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White matter disease more damaging than previously feared
The cognitive damage caused by white matter disease appears to be more widespread than previously thought, according to a study published in the British Psychological Society's Journal of Neuropsychology today.
Researchers from the Rotman Research Institute and the University of Toronto Scarborough in Canada undertook a meta-analysis of 27 past studies that compared healthy older adults to those who have been diagnosed with cognitive impairment due to white matter disease. Some 2,544 individuals were included in total.
It was found that patients with vascular cognitive impairment demonstrated significant deficits in cognitive ability compared to the healthy subjects. These issues were noted in areas including executive functioning, thinking speed, memory and language.
It had previously been thought that the disease impairs a broader range of cognitive areas.
Writing in our British Journal of Neuropsychology, lead author Brandon P Vasquez said: "Our findings add to a growing body of evidence that white matter disease is a discrete saboteur in the brain, impacting a large number of cognitive functions."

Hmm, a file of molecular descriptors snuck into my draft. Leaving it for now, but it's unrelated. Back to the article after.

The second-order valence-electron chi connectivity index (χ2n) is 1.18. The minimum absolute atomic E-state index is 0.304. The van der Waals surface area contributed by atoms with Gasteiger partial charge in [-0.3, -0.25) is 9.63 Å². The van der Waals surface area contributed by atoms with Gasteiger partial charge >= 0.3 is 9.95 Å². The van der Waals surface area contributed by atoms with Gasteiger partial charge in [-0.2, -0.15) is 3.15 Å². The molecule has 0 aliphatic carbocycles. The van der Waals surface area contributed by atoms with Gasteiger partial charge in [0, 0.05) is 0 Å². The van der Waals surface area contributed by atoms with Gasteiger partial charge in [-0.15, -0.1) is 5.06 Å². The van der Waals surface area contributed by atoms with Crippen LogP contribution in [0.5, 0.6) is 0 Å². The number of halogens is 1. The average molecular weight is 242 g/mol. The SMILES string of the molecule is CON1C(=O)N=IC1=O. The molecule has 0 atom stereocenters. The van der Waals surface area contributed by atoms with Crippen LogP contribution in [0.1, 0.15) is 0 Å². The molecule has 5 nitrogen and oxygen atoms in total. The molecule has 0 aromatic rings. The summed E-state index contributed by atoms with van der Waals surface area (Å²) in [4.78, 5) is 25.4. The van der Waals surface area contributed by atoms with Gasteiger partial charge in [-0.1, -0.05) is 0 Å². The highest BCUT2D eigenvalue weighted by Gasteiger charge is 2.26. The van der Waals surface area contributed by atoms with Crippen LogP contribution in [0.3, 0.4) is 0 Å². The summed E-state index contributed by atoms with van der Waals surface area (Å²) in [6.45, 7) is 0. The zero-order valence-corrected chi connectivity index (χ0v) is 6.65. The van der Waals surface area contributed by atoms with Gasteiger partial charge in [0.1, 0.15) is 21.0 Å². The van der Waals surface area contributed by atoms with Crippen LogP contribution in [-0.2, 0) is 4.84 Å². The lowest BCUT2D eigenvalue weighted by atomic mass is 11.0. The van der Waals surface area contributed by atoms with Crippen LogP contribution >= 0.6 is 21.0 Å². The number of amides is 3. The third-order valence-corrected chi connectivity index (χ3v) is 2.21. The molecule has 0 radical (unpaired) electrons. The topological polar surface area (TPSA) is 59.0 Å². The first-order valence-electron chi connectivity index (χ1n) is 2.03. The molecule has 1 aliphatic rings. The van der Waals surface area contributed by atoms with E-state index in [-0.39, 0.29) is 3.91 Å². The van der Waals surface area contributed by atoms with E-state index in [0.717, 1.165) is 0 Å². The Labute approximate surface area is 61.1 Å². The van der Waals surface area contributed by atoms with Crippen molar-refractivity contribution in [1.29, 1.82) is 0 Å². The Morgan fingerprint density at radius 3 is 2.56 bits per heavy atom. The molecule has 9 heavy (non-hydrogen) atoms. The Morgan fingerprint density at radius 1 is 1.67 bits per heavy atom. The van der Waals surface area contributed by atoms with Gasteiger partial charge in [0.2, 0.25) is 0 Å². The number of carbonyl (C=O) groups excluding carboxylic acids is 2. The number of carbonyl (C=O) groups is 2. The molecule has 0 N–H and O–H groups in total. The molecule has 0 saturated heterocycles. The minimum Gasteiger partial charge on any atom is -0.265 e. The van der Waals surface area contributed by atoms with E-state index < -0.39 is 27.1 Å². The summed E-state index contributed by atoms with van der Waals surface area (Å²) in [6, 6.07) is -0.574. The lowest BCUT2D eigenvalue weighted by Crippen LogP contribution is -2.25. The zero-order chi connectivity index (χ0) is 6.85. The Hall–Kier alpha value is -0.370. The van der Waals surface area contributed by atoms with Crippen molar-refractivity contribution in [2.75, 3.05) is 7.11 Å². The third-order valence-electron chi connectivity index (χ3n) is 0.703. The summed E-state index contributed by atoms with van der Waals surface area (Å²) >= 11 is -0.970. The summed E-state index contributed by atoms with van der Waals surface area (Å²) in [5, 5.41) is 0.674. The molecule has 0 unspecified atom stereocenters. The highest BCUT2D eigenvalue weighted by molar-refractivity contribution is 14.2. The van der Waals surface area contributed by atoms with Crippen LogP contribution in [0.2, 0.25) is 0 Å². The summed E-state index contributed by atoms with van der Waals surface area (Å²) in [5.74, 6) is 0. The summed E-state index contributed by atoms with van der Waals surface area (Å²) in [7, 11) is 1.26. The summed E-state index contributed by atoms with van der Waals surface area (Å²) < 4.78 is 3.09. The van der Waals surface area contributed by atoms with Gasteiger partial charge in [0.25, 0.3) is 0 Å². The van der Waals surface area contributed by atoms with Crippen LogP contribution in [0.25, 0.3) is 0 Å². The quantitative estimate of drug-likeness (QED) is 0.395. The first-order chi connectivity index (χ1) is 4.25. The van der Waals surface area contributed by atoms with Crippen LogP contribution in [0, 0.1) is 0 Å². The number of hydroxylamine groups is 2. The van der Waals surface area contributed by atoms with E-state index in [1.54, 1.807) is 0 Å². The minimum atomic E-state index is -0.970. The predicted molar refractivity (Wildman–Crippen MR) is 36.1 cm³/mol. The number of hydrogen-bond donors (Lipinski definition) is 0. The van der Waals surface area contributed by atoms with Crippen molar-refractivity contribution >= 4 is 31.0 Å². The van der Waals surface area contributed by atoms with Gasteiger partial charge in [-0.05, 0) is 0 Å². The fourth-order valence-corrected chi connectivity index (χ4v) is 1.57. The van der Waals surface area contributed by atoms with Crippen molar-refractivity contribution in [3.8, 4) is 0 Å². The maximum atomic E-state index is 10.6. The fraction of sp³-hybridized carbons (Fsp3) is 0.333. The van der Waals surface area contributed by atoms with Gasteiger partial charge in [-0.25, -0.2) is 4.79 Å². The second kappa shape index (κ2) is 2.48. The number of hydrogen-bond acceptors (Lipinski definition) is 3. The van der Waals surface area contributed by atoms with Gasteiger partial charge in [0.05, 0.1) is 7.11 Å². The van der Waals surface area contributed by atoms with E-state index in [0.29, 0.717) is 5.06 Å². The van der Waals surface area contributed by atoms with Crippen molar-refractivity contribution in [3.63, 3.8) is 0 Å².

White matter disease targets small blood vessels in the brain, hardening the tiny arteries and restricting nutrients to the white matter. It has been linked to a fifth of the world's strokes and may contribute to up to 45 per cent of dementia cases.
The full journal title is 'The Neuropsychological profile of vascular cognitive impairment not demented: A meta analysis'.
Other authors: Konstantine K. Zakzanis
The Society publishes 11 academic journal titles in conjunction with our publishing partner Wiley-Blackwell. The British Journal of Health Psychology publishes original research on all aspects of psychology related to health, health-related behaviour and illness across the lifespan. Visit the Wiley online library for more information.
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